All of the above complexity leads us to a somewhat bleak perspective. No matter which two countries are compared, there will always be a “just-so” story that can be concocted to invalidate the comparison. Yet, such comparisons are essential to learning from this experience and improving responses in the event of another wave and/or the next pandemic.
So we make the best comparisons we can, normalizing for as many of the differences as possible. This means:
Compare per capitathe number of cases/deaths/etc. per individual in the population values rather than raw numbers, incorporating population density and demographics when possible.
Use numbers of deaths over number of cases (at least until testing reaches a sufficient level for case fatality rates to be reliable). While there are also issues with counting deaths related to COVID-19, it suffers from less variability than does number of cases, and is less biased by testing rates. Moreover, this is the most important number from a public health perspective. The number of cases is rather irrelevant in the absence of severe health outcomes.
Be sure to align countries’ epidemic curves before comparing them so that countries are compared at similar points along their respective epidemic trajectories.
All of these considerations are taken into account in the figure popularized by The Financial Times and used by my favorite COVID-tracking site 91-DIVOCcheck out this great video explaining these three points.
A case study: Sweden
Sweden has been in the US news a lot lately as an outlier in their governmental response to COVID-19. While the evaluation of their strategy is rapidly becoming a partisan enterprise, let’s see what the data show about their response, trying to keep as much nuance in the discussion as possible. To help account for both demographic and environmental confoundersvariables that are correlated with the measures we care about, making it difficult to say which is (are) the “true” cause of the change we see, we will specifically compare Sweden against it’s immediate neighbors: Norway, Finland, and Denmark.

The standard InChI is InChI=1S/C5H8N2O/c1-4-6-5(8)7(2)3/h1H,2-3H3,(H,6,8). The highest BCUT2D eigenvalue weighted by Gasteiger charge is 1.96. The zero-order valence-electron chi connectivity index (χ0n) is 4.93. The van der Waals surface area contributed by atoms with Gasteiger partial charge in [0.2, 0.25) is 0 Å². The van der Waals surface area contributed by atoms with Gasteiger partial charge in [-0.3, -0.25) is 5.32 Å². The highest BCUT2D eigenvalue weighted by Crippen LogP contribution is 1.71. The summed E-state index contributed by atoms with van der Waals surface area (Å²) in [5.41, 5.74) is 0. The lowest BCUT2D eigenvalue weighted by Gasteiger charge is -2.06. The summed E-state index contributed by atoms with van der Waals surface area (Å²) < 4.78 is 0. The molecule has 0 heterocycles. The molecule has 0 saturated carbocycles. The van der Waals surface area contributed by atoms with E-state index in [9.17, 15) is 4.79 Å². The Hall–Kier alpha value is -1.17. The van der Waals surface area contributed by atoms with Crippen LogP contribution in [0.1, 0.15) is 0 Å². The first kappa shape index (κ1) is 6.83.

Let’s use these data for comparison.
As of 4 May, Sweden has almost 260 deaths per 1 million people, followed by Denmark with 83, Finland with 42, and Norway with 39. Normalizing by the date of COVID-19 introduction, we can step back to “Day 37” since 1 death / million population (this is the latest date with all four countries represented). This corresponds to May 4th for Finland, April 26th for Sweden and Denmark, and April 25th for Norway. At this point, the death rates are Sweden: 212, Denmark: 72, Finland: 42, and Norway: 37. Put simply, Sweden has nearly three times the death rate of its next nearest neighbor and has the 10th highest death rate of all countries reporting at that time8th if we exclude San Marino and Andorra, whose combined land area measures approximately 200 mi2 – roughly the amount of parking space in LA County – and whose populations sum to just over 100 000. This is despite having less than 1.25 times as many confirmed cases as the next highest Nordic country.
It is important to note that current death rates are not the only metric to consider when comparing countries. Indeed, the numbers we really want to compare are the true case fatality and the final death rates, after the pandemic has passedor at least moved into more of an endemic role, where we have seasonal outbreaks like with influenza. Perhaps Sweden will suffer less of a “second-wave” because of its less restrictive lock-down now. It is hard to say whether or not they have greater population exposure, and thus more herd immunitya situation in which disease spread is inhibited by a large fraction of the population already being immune, because of insufficient testing. Herd immunity relies on a large proportion of the population contracting the disease at some point, but the difference in prevalence is not so great between Sweden and other European countries according to the data reported so far.
One of the main reasons for governmental intervention in response to the pandemic has been to “flatten the curve” and prevent an overwhelming of the health care system. Since none of these countries has had their health systems overwhelmed, it remains a worthwhile question why Sweden has such a higher death rate at this time.